If you see a young woman in a wheelchair sitting by herself at Fairview Heights’ Barnes & Noble cafe, say “Hello.”
It may be Bekha Scott.
She won’t smile back, but appreciates the gesture.
“I have neurofibromatosis (NF2),” said Bekha, 25. “Tumors grow on my nerves. I lost the ability to walk. My left facial muscle stopped working. I lost my smile.”
But she has kept her sense of purpose, her sense of wonder.
Bekha lives in Peoria with her father, David, but comes regularly to the metro-east to stay with her mom, Jennifer Williams, of Belleville. She has three younger sisters, Meghan Scott, 21, a student at Bradley University in Peoria; Ellie, 19, who goes to college in North Carolina; and Adelyn Williams, 18 months.
On Saturday, Dec. 12, Jennifer dropped off her daughter at the bookstore, then went to do some shopping.
That’s when something nice happened to Bekha, something she wanted to share.
“I was sitting at a table at (the cafe) in the Barnes and Noble at St. Clair Square,” she said. “The table was outside the main coffee place because the others were full. The table was close to bookshelves and people browsing through them. I was just skimming the ‘Memoirs for Dummies’ book because I’m interested in writing one. I was just quietly minding my own business when this man walks up. I assume he was old, or at least older, because he had white hair. He just says, ‘This is for you,’ and hands me a card.
“I said ‘Thank you,’ and he walked off. It was a Christmas card. I didn’t open the card at first. I was kind of scared. After a few minutes, I get the courage to open it, hoping it won’t explode. The front of the card says ‘love, peace, and joy’ with pictures of cute drawn houses. The inside of the card on the right says ‘An enjoyable old-fashioned Christmas to you and to yours.’ On the left in handwriting, it read, ‘Recently my wife passed away, and I no longer have that beautiful person to give a gift; you are a beautiful person! Have a nice holiday.’ On the right side was $50.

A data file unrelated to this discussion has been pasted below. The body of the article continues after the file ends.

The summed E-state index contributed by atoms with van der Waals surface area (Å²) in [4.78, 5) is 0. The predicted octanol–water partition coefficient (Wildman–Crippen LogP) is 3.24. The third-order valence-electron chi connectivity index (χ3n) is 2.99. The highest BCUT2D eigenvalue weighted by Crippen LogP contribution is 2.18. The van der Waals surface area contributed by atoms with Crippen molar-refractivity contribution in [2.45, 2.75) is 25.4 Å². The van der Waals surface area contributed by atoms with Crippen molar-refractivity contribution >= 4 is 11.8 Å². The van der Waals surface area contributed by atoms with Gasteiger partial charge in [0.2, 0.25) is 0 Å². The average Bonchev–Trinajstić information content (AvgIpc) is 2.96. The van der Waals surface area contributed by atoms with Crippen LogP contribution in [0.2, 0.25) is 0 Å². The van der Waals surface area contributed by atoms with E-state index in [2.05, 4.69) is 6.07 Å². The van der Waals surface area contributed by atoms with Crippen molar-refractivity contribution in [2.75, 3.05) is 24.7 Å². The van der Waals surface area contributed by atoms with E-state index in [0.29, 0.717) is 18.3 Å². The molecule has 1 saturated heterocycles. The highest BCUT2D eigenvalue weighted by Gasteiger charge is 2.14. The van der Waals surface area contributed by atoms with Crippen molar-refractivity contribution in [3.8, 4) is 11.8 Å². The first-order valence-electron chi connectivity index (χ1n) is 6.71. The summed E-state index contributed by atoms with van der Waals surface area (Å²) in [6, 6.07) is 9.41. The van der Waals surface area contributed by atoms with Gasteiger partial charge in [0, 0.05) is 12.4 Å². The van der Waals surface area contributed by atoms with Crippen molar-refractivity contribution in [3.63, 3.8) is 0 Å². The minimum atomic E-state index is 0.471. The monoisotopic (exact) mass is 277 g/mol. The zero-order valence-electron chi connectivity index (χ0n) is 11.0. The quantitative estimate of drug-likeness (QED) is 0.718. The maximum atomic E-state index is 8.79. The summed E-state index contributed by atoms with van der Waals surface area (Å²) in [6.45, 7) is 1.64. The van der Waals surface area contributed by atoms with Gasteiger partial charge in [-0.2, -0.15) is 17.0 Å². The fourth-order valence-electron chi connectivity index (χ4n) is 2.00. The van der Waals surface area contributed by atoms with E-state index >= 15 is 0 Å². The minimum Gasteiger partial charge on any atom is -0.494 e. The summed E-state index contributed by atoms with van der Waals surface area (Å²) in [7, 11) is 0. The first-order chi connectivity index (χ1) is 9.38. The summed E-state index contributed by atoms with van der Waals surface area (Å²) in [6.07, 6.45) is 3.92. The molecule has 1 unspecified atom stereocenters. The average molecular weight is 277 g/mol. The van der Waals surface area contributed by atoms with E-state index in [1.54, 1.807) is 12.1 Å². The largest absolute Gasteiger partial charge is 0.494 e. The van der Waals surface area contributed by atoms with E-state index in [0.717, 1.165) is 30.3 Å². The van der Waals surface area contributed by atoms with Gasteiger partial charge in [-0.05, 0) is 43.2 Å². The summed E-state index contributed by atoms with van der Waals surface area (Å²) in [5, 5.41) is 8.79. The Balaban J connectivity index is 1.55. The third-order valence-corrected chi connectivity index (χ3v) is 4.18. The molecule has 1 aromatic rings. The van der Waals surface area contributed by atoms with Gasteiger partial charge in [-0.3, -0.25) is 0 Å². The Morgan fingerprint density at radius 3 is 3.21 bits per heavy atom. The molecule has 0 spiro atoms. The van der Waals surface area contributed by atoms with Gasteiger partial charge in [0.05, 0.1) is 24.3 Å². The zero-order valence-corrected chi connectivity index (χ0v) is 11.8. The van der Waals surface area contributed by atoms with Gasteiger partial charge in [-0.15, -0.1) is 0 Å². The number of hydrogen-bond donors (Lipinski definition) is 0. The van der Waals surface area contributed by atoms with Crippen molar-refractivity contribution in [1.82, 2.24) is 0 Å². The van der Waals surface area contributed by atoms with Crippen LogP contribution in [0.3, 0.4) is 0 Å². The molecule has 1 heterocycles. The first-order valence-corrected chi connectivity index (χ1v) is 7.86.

I have lost a lot, but I can still see and feel kindness.
Bekha Scott on what’s important to her
“I have lost a lot, but I can still see and feel kindness.”
Bekha was in town recently, and back at Barnes & Noble, talking about life and the kindness of strangers.
“It made me really happy,” she said of the gift. “I was really moved by it. I have a lot of medical problems. This guy doesn’t know this. All he saw was a lady in a wheelchair. He didn’t know about my hearing loss or my facial drop.”
“It was the best Christmas present,” said her mom, “better than anything we could give her, to have a stranger come up and be nice like that.”
Bekha plans to donate the $50 to Children’s Tumor Foundation to help others with her condition.
It’s not the first gift she has received from a stranger.
“I can’t stand up. Years ago, some person donated their standing frame,” she said.
“It’s medical equipment to get her body stretched out,” said Jennifer. “She’s strapped into it. It helps her stand.”
Bekha was 13 when she was diagnosed with neurofibromatosis, a rare disease that affects 1 in 25,000.
“A dermatologist removed what we thought at the time was a mole,” said Bekha. “He had it tested and found out it was a tumor.”
Symptoms had begun much earlier.
“I started limping at the age of 6, and my pediatrician had me do a brain MRI which showed I had a brain tumor. By the age of 7, I had my first brain surgery.”
Since then, she has had three more brain tumor surgeries and seven spinal tumor surgeries. She has lost 2 inches in height and is now 5-foot-7.
“She had 10 of 11 surgeries in Boston,” said her mom. “She lost her hearing in 2006. They tried to remove a tumor and it damaged the acoustic nerve in her brain.”
Bekha has had radiation twice and has been on chemotherapy for a year.
“She does experimental chemo through Siteman,” said Jennifer. “The chemo may keep the benign tumors from growing. ... She’s fairly stable.”
Bekha lost the ability to walk when she was 15. If that weren’t enough, tumors cause balance issues.